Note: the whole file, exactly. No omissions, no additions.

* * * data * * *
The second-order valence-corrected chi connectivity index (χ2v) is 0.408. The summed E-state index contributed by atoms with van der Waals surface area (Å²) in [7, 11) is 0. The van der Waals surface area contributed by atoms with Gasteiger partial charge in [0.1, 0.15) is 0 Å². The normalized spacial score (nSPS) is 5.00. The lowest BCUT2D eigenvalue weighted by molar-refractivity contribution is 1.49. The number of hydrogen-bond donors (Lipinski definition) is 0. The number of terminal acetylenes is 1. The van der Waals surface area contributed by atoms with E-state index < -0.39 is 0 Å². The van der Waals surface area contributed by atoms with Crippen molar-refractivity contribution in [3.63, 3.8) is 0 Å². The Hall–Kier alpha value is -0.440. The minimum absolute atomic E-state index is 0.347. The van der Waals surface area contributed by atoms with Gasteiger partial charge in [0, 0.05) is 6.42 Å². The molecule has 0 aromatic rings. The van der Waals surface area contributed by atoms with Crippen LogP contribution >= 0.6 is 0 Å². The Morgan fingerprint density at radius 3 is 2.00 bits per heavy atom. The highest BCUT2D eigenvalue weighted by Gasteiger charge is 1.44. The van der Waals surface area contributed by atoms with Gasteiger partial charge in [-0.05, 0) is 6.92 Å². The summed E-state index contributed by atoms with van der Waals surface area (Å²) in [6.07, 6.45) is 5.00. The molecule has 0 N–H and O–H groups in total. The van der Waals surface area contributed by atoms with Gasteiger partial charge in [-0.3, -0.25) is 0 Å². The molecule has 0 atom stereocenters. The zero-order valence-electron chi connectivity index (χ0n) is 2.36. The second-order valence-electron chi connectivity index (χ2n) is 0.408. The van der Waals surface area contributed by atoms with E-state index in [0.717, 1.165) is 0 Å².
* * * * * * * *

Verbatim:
The second-order valence-corrected chi connectivity index (χ2v) is 0.408. The summed E-state index contributed by atoms with van der Waals surface area (Å²) in [7, 11) is 0. The van der Waals surface area contributed by atoms with Gasteiger partial charge in [0.1, 0.15) is 0 Å². The normalized spacial score (nSPS) is 5.00. The lowest BCUT2D eigenvalue weighted by molar-refractivity contribution is 1.49. The number of hydrogen-bond donors (Lipinski definition) is 0. The number of terminal acetylenes is 1. The van der Waals surface area contributed by atoms with E-state index < -0.39 is 0 Å². The van der Waals surface area contributed by atoms with Crippen molar-refractivity contribution in [3.63, 3.8) is 0 Å². The Hall–Kier alpha value is -0.440. The minimum absolute atomic E-state index is 0.347. The van der Waals surface area contributed by atoms with Gasteiger partial charge in [0, 0.05) is 6.42 Å². The molecule has 0 aromatic rings. The van der Waals surface area contributed by atoms with Crippen LogP contribution >= 0.6 is 0 Å². The Morgan fingerprint density at radius 3 is 2.00 bits per heavy atom. The highest BCUT2D eigenvalue weighted by Gasteiger charge is 1.44. The van der Waals surface area contributed by atoms with Gasteiger partial charge in [-0.05, 0) is 6.92 Å². The summed E-state index contributed by atoms with van der Waals surface area (Å²) in [6.07, 6.45) is 5.00. The molecule has 0 N–H and O–H groups in total. The van der Waals surface area contributed by atoms with Gasteiger partial charge in [-0.3, -0.25) is 0 Å². The molecule has 0 atom stereocenters. The zero-order valence-electron chi connectivity index (χ0n) is 2.36. The second-order valence-electron chi connectivity index (χ2n) is 0.408. The van der Waals surface area contributed by atoms with E-state index in [0.717, 1.165) is 0 Å².